Hats in a circle

Source: Puzzle Toad, CMU

Problem: Each hat is black or white. The people are standing in a circle. Now our n hat wearing friends are standing in a circle and so everyone can see everybody else's hat. The hats have been assigned randomly and each allocation of hat colors is equally likely. At a certain moment in time each person must simultaneously shout "my hat is black'' or "my hat is white'' or "I haven't a clue''. The team wins a big prize if at least one person gets the color of his hat right and no one gets it wrong (saying "I haven't a clue'' is not getting it wrong). Of course, if anyone gets it wrong, the whole team is eliminated and this is painful. The prize is big enough to risk the pain and so devise a strategy which gives a good chance of success.

Update (29/01/10): Solution: Posted in comments by me.
Update (06/02/10): Previous solution deleted. Solution reposted with more explanation. :)

Comments

  1. Of course one algorithm is obvious:
    Leading to a win with probability half. Everyone decides that they all would consider parity of number of whites to be even and shout their hat color accordingly.Since, everyone will be correct half of the time, we are doing well in half of the cases.

    Can we do better?

    Another strategy yields a correct solution with the probability 1-O((ln n)/n).

    Let the hats be represented as {0,1}/ Suppose we partition the set {0,1}^n into two sets W and L which has the property that L is a cover, that is if s belongs to W, all strings which have hamming distance 1 from s (that is have exactly one bit different from s) are in L.

    A person knows colors of all the hats except his. There is a unique value that he can "assign" to his hat so that the bit string would belong to W.

    If the bit string indeed belongs to W, then all people who shouted their colour would do it correctly as if anyone did wrong, the string would not be in W.

    So, the question to be answered now is what is the size of W.

    Probability of winning = 1 - (size of L)/2^n

    We will prove that from our construction, maximum size of cover L possible = (2^n)*(2ln n)/n

    So, Prob of winning >= 1-(2ln n)/n

    Making a small cover:
    Let p = (ln n)/n. Choose L1 randomly by placing y ∈ {0,1}^n into L1 with probability p. Then let L2 be those z ∈ {0,1}^n which are at Hamming distance > 1 from some member of L1 . Clearly L = L1 union L2 is a cover and E(|L|) = (2^n)p + (2^n)(1 − p)^(n+1) <= 2^n (p + e^(−np)) <= 2^n(2ln n)/n.

    So, We have a strategy of winning with prob 1-(2ln n)/n :) :)

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  2. Another solution for the problem in case n = 2^k - 1

    Say n = 7

    for each arrangement where all 7 get it wrong, there can be 7 where one gets it right, and the rest abstain... there are 2^7 = 128 possible arrangements, so this means identifying 16 different arrangements for everyone to be wrong on, allowing for the remaining 112 arrangements to have 1 person right and 6 people abstaining. If such a set of 16 arrangements exists, then they will have a chance of 7/8 of surviving, which is the theoretical maximum.

    Number yourselves 1 to 7, or A to G, or whatever, and memorise these 16 arrangements:
    RRRRRRR
    RRRRBBB
    RRBBRRB
    RRBBBBR
    RBRBRBR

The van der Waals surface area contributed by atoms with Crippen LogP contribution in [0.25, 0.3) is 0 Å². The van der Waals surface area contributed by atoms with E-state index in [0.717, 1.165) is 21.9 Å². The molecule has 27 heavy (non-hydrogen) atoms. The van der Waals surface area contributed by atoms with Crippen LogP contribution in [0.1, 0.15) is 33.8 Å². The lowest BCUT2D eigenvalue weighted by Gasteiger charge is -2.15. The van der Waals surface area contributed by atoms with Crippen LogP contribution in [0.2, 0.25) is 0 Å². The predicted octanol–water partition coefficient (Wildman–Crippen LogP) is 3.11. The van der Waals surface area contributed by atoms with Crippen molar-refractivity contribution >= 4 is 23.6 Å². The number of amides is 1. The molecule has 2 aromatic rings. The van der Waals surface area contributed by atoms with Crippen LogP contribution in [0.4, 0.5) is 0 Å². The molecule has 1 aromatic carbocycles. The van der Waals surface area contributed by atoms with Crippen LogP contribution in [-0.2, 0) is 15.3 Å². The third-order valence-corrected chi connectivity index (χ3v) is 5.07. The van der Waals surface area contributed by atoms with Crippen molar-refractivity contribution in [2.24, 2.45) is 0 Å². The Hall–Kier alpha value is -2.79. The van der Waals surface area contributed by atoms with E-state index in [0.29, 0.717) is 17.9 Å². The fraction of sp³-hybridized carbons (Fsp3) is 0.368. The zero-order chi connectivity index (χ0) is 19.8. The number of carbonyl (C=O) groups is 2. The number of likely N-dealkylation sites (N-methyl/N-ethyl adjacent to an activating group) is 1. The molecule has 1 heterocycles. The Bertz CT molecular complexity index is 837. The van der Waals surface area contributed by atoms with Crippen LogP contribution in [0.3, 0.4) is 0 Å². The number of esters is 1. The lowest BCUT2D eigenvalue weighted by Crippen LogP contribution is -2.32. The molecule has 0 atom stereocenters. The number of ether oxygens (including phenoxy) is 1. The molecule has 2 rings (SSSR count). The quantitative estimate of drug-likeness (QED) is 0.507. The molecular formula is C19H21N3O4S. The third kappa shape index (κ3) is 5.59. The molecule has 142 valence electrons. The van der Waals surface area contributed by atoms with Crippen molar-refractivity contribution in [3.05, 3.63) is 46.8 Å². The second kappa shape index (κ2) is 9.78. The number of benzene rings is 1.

RBRBBRB
    RBBRRBB
    RBBRBRR
    BRRBRBB
    BRRBBRR
    BRBRRBR
    BRBRBRB
    BBRRRRB
    BBRRBBR
    BBBBRRR
    BBBBBBB
    (in colour because the letters B and R are so hard to tell apart at a glance)
    If if looks like you might be in one of these 16 arrangements (that is, the other 6 hats you can see match one of the rows, in the order you picked earlier) then guess the opposite of what your row says. For example if you're person 3 and you see RB?RBRR then you should guess Red, because the row above lists Blue for that position.
    If what you see doesn't match any of the above arrangements, abstain.

    That way, if it's one of those 16, then everyone gets it wrong, if it's one of the other 112, then exactly one person will get it right. You can check if you want, but all 112 other rows differ from exactly one of the above 16 by one position (so the person in that position will guess, and noone else will).

    Hamming code is useful for error correction. You send one of those 16 combinations, and even if any bit gets flipped, you can figure out which one it was, and correct the error.

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  3. Hi,

    A very wonderful problem, and unique approaches, especially the second one.

    I am having difficulty understanding your first method, could you please clarify with an example partition of set into W & L with |W| large?

    I personally thought that largest size of W such that all its one-hamming distance partners in L, is 2^(n-1), i.e., all configurations with no. of red caps being even(or odd).

    Line of reasoning was that, if W had any odd configs, we can exchange those with even ones formed by flipping first bit which should be in L.

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  4. Both the solutions are essentially the same.
    Second one is just the first solution taking a special case. The basic idea is that you do not need to understand that since all of you can see n-1 hats, and you all know about it, you have lots of information. The more the people, the more information everyone has. We try to distribute 2^n possibilities into different sets and on the basis of n-1 hats that you see, you can pick your set. Now, everyone is really picking the same set. So, now it essentially boils down to what's the size of the set. Hoping that would help. Cheers!

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